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Volume 6, issue 3 | Copyright
Earth Surf. Dynam., 6, 583-594, 2018
© Author(s) 2018. This work is distributed under
the Creative Commons Attribution 4.0 License.

Research article 25 Jul 2018

Research article | 25 Jul 2018

Evidence of, and a proposed explanation for, bimodal transport states in alluvial rivers

Kieran B. J. Dunne and Douglas J. Jerolmack Kieran B. J. Dunne and Douglas J. Jerolmack
  • Department of Earth and Environmental Science, University of Pennsylvania, Philadelphia, Pennsylvania, USA

Abstract. Gravel-bedded rivers organize their bank-full channel geometry and grain size such that shear stress is close to the threshold of motion. Sand-bedded rivers, on the other hand, typically maintain bank-full fluid stresses far in excess of threshold, a condition for which there is no satisfactory understanding. A fundamental question arises: are bed-load (gravel-bedded) and suspension (sand-bedded) rivers two distinct equilibrium states, or do alluvial rivers exhibit a continuum of transport regimes as some have recently suggested? We address this question in two ways: (1) reanalysis of global channel geometry datasets, with consideration of the dependence of critical shear stress upon site-specific characteristics (e.g., slope and grain size); and (2) examination of a longitudinal river profile as it transits from gravel to sand bedded. Data reveal that the transport state of alluvial riverbed sediments is bimodal, showing either near-threshold or suspension conditions, and that these regimes correspond to the respective bimodal peaks of gravel and sand that comprise natural riverbed sediments. Sand readily forms near-threshold channels in the laboratory and some field settings, however, indicating that another factor, such as bank cohesion, must be responsible for maintaining suspension channels. We hypothesize that alluvial rivers adjust their geometry to the threshold-limiting bed and bank material, which for gravel-bedded rivers is gravel but for sand-bedded rivers is mud (if present), and present tentative evidence for this idea.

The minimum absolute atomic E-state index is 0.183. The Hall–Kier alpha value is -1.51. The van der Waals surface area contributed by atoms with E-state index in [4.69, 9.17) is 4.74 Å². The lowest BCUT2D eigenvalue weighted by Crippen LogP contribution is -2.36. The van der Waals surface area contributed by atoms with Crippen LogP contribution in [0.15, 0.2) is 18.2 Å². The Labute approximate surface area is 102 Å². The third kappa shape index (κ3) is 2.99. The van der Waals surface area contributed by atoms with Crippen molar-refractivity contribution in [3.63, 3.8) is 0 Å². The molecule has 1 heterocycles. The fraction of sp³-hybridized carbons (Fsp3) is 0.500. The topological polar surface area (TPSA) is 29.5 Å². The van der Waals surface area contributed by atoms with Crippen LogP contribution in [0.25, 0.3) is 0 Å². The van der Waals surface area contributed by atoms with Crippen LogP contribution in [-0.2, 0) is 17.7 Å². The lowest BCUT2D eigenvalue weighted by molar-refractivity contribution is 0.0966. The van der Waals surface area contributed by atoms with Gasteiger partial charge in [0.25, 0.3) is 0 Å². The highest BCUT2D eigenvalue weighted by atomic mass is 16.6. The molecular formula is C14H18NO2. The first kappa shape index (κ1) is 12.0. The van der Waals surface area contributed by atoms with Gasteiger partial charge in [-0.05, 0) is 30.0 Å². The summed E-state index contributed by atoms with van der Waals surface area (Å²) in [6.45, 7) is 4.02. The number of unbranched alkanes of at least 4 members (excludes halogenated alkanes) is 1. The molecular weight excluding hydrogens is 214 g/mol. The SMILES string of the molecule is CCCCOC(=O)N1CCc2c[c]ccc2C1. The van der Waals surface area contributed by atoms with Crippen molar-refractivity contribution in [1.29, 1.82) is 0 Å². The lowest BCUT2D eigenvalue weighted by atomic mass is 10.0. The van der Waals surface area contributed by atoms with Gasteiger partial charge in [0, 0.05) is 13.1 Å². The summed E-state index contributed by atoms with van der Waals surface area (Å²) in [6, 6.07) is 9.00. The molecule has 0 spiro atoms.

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Short summary
What controls the size and shape of a river – its width, depth, and slope? The cross-sectional channel geometry of gravel-bedded rivers is understood to be a function of the river's fluid shear stress and the weight of the average particle on its bed; however, there is no satisfactory explanation for sand-bedded rivers. We analyze global datasets and individual river profiles and propose that accounting for riverbank cohesion could allow for an explanation for sand-bedded river channel geometry.
What controls the size and shape of a river – its width, depth, and slope? The cross-sectional...